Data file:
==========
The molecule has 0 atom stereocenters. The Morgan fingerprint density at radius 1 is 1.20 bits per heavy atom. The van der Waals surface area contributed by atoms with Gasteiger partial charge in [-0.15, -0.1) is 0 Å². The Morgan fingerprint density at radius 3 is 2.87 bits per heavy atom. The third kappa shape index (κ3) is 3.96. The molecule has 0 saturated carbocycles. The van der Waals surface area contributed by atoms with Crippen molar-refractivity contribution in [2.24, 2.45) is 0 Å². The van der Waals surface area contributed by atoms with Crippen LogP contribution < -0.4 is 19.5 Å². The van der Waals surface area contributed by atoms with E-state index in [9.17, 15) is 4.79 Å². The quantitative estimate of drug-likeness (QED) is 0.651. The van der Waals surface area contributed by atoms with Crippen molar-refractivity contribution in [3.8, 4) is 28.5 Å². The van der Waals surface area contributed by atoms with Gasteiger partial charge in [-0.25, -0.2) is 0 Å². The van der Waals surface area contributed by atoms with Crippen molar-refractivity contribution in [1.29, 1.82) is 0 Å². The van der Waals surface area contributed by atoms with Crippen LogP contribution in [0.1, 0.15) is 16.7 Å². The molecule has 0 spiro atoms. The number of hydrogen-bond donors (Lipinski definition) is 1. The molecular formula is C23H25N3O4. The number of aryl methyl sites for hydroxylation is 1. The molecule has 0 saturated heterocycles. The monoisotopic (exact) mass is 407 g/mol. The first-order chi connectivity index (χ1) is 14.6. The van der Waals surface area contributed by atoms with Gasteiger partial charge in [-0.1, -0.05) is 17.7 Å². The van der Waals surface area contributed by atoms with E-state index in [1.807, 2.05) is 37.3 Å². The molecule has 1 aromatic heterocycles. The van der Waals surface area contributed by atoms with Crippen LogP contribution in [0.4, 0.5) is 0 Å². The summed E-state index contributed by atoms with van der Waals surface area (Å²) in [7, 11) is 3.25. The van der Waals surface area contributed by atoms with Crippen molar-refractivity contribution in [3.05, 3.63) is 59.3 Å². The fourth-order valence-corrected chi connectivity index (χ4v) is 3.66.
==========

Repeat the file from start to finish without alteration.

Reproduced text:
The molecule has 0 atom stereocenters. The Morgan fingerprint density at radius 1 is 1.20 bits per heavy atom. The van der Waals surface area contributed by atoms with Gasteiger partial charge in [-0.15, -0.1) is 0 Å². The Morgan fingerprint density at radius 3 is 2.87 bits per heavy atom. The third kappa shape index (κ3) is 3.96. The molecule has 0 saturated carbocycles. The van der Waals surface area contributed by atoms with Crippen molar-refractivity contribution in [2.24, 2.45) is 0 Å². The van der Waals surface area contributed by atoms with Crippen LogP contribution < -0.4 is 19.5 Å². The van der Waals surface area contributed by atoms with E-state index in [9.17, 15) is 4.79 Å². The quantitative estimate of drug-likeness (QED) is 0.651. The van der Waals surface area contributed by atoms with Crippen molar-refractivity contribution in [3.8, 4) is 28.5 Å². The van der Waals surface area contributed by atoms with Gasteiger partial charge in [-0.25, -0.2) is 0 Å². The van der Waals surface area contributed by atoms with Crippen molar-refractivity contribution in [1.29, 1.82) is 0 Å². The van der Waals surface area contributed by atoms with Crippen LogP contribution in [0.1, 0.15) is 16.7 Å². The molecule has 0 spiro atoms. The number of hydrogen-bond donors (Lipinski definition) is 1. The molecular formula is C23H25N3O4. The number of aryl methyl sites for hydroxylation is 1. The molecule has 0 saturated heterocycles. The monoisotopic (exact) mass is 407 g/mol. The first-order chi connectivity index (χ1) is 14.6. The van der Waals surface area contributed by atoms with Gasteiger partial charge in [-0.1, -0.05) is 17.7 Å². The van der Waals surface area contributed by atoms with E-state index in [1.807, 2.05) is 37.3 Å². The molecule has 1 aromatic heterocycles. The van der Waals surface area contributed by atoms with Crippen LogP contribution in [0.4, 0.5) is 0 Å². The summed E-state index contributed by atoms with van der Waals surface area (Å²) in [7, 11) is 3.25. The van der Waals surface area contributed by atoms with Crippen molar-refractivity contribution in [3.05, 3.63) is 59.3 Å². The fourth-order valence-corrected chi connectivity index (χ4v) is 3.66.